Recently, we wrote about the recent disruption to deliveries of KFC Chicken in the U.K. In that case, KFC’s switch to a new 3rd Party Logistics provider led to a bottleneck in service at the distribution level, empty store shelves, and rumbling stomachs. The 3PL’s spokesperson blamed the issues on “complexity” which, we think we can all agree, is an inadequate explanation in an age when Supply Chains are expected to be nimble, flexible and reliable despite the many moving parts in play.
As a company focused on Supply Chain trends, developments, and news, we’re always disappointed to see these Supply Chain disruptions burst into the wider world of customer anger and pop culture. But we’re also always eager to see what kind of lessons can be learned, and what individual Supply Chain failures have to say about the state of various industries, and the function, more generally.
Now, another, more dangerous Supply Chain snafu has reared its ugly head.
CBC news and Reuters are reporting that there’s a shortage of EpiPens in Canada, as well as the U.K., following production delays in Pfizer’s manufacturing activities that supply Mylan Pharmaceuticals with the devices. While the U.S. supply of the anaphylactic shock-treatment kit appears to be intact, doctors and pharmacists in Canada and the U.K. are struggling to maintain supply and issuing recommendations for individuals who rely on EpiPens to deal with possibly-deadly allergic reactions.
Given that 3,500 Canadians experience anaphylactic shock each year, and 2% of children in Canada have peanut allergies that might require administration of adrenaline via EpiPens to stave off potentially fatal allergic reactions, a shortage of EpiPens could represent a significant issue for public health.
It’s one thing to have a shortage of fried chicken, but a shortage of a potentially life-saving medication is a whole other thing entirely.
As of right now, this shortage is mostly higher up in the supply chain – affecting distribution centres, with limited impact on EpiPen availability at the retail level. But some Canadians are finding it difficult to secure EpiPens at pharmacies. Health Canada is recommending that Canadians try multiple pharmacies if they can’t secure the EpiPens they need. In the meantime, Health Canada is advising people to use EpiPens that might be already expired if they need to, then call 911 right away (devices past their expiration date aren’t necessarily ineffective, but haven’t had the same level of testing scrutiny). It’s not an ideal situation while the supply comes back online, but it’s something.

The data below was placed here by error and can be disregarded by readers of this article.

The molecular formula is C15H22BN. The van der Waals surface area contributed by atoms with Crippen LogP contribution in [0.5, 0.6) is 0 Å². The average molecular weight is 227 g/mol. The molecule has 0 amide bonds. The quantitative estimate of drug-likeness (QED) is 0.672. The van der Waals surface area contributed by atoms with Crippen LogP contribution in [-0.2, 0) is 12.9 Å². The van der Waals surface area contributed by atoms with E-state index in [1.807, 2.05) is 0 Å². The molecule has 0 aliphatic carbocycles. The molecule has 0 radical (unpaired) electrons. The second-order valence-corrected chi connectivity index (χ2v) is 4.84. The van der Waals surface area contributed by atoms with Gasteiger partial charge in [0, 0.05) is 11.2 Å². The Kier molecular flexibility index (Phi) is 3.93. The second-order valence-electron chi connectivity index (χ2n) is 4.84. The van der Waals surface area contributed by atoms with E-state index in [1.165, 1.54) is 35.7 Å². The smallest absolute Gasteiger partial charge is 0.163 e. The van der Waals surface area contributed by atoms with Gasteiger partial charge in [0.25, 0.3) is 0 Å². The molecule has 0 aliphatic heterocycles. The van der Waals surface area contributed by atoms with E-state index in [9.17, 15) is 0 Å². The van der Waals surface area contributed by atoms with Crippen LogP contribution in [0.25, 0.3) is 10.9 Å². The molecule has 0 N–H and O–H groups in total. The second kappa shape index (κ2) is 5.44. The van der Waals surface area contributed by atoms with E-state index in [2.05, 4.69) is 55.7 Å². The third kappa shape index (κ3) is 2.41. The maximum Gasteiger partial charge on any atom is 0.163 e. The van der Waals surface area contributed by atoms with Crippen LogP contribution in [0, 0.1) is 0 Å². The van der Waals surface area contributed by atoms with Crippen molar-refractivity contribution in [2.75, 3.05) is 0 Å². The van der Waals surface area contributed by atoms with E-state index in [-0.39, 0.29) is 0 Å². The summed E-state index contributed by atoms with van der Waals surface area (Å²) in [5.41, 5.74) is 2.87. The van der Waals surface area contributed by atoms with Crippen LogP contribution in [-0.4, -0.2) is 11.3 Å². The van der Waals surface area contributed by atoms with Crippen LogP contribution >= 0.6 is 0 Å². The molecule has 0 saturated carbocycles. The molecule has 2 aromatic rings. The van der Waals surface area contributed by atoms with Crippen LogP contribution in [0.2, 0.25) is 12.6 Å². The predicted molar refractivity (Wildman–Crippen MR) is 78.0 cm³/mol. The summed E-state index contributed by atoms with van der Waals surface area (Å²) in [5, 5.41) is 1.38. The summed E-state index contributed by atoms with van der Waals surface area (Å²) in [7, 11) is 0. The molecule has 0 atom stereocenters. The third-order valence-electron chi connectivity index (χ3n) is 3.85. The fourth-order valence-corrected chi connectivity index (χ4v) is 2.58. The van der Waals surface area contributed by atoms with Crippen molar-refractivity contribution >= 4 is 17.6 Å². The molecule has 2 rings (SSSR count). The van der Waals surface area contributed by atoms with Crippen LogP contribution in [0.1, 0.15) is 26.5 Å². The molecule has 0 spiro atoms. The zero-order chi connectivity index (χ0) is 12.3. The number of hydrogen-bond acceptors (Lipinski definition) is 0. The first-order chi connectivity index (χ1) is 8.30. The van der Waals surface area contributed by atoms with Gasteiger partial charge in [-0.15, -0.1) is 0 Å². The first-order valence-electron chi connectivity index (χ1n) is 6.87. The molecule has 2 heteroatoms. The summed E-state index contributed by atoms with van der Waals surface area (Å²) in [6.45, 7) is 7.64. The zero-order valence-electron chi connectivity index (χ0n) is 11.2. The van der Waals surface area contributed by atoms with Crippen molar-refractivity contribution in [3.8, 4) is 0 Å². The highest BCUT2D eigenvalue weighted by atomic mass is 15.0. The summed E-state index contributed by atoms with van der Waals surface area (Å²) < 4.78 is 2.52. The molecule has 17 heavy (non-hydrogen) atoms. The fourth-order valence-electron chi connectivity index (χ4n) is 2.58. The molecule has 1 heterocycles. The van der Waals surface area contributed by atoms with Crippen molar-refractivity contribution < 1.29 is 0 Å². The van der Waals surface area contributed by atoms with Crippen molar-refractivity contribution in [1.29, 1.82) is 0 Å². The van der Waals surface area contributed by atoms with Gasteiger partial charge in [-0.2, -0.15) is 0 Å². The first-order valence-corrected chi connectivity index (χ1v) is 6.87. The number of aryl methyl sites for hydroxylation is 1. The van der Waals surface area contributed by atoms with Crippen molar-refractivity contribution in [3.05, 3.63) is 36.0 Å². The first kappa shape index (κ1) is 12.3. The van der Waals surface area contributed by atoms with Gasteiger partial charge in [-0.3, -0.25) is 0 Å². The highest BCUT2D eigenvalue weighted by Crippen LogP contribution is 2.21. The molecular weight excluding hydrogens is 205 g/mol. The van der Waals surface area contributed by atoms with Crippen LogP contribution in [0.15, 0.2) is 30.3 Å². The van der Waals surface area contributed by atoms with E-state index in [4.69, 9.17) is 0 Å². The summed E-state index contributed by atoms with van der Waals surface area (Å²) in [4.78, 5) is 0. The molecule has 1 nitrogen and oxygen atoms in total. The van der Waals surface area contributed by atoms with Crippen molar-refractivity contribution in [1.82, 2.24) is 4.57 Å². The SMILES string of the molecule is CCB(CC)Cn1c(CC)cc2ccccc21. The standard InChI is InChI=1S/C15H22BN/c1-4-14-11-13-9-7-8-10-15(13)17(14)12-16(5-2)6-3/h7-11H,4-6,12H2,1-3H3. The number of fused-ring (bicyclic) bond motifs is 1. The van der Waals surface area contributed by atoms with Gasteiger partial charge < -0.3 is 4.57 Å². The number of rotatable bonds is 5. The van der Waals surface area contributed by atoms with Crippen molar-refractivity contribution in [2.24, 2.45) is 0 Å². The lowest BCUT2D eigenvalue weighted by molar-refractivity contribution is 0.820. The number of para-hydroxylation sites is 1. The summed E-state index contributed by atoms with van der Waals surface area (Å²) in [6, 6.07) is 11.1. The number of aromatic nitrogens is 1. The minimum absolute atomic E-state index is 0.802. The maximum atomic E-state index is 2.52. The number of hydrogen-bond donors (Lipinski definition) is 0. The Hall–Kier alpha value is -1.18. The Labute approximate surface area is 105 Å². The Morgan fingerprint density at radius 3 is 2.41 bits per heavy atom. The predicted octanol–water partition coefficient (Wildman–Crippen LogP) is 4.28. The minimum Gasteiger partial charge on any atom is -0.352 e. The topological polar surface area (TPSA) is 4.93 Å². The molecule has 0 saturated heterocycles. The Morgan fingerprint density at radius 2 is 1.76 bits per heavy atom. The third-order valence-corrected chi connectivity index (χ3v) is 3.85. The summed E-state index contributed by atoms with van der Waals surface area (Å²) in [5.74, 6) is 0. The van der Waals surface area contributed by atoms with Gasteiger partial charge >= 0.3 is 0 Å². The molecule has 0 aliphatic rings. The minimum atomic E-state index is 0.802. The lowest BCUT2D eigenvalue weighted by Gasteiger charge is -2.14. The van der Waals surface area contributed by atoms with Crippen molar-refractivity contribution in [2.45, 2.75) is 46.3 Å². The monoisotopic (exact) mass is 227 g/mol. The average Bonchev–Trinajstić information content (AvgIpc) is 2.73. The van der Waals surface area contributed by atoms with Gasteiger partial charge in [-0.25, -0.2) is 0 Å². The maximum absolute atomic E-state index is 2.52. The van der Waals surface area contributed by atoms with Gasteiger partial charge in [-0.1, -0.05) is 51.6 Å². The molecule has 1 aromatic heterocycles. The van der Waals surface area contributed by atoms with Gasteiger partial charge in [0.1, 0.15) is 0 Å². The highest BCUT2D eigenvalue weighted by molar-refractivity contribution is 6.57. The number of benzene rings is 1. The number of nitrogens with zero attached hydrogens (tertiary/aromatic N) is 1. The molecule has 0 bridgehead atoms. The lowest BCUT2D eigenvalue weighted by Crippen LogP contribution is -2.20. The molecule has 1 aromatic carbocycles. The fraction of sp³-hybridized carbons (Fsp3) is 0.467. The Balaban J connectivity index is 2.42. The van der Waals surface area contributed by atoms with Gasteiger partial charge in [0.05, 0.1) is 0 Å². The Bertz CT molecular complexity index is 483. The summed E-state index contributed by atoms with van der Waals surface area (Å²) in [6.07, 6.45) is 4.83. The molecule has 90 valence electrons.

In March 2017, Ottawa made it mandatory for manufacturers to report shortages of drugs, and since then 4,400 shortages have been reported. This is in fact the fourth time that EpiPens have been flagged for shortages since those requirements, but it’s the first time that the shortages are impacting EpiPen Junior autoinjectors for younger children as the normal devices.
What are the Supply Chain Management Implications?
Supply Chain strategies and positions are a source of competitive advantage – and disadvantage – that often run below the surface of what the public sees. So details are often scant in terms of how companies explain disruptions. In this case, Pfizer’s corporate affairs manager said the shortage was due to “manufacturing delays as well as limited third-party quantities of a component of the product. Unfortunately I don’t have a lot of detail on what that component is.”
Anyone familiar with manufacturing Supply Chains knows how the shortage of even a single component can provide a massive bottleneck, halting production. The Globe and Mail’s report on the issue describes how companies have consolidated their overseas suppliers in India and China when they source components for medical devices. This incident speaks to the importance of maintaining a wide supplier base, with backup vendors so that the chain doesn’t experience a devastating disruption if a vendor doesn’t come through with crucial components at the right time.
While alternate vendors exist in Europe, it’s a dicey situation for a product with no current alternative in Canada, and a significant role as a front-line treatment for an increasingly common medical condition.
The shortage was originally forecast to last until May, but the federal government has issued an update that they’re not sure how long the shortage will last. In the meantime, it’s another blow to Mylan, a company whose public image – and stock price – has taken hits the past couple of years after prices for a package of two EpiPen auto-injectors rose from $100 to $600 in 2016, and after the company was forced to recall tens of thousands of devices in 2017 after some devices failed to activate.
Which just goes to show: even though it’s not the most high-profile business function, disruptions to Supply Chains can have big impacts on companies that are already troubled, not to mention the consumers who rely on their products.
But what’s your take? With the scant details available, are there any lessons to draw from this Supply Chain disruption? Let us know in the comments!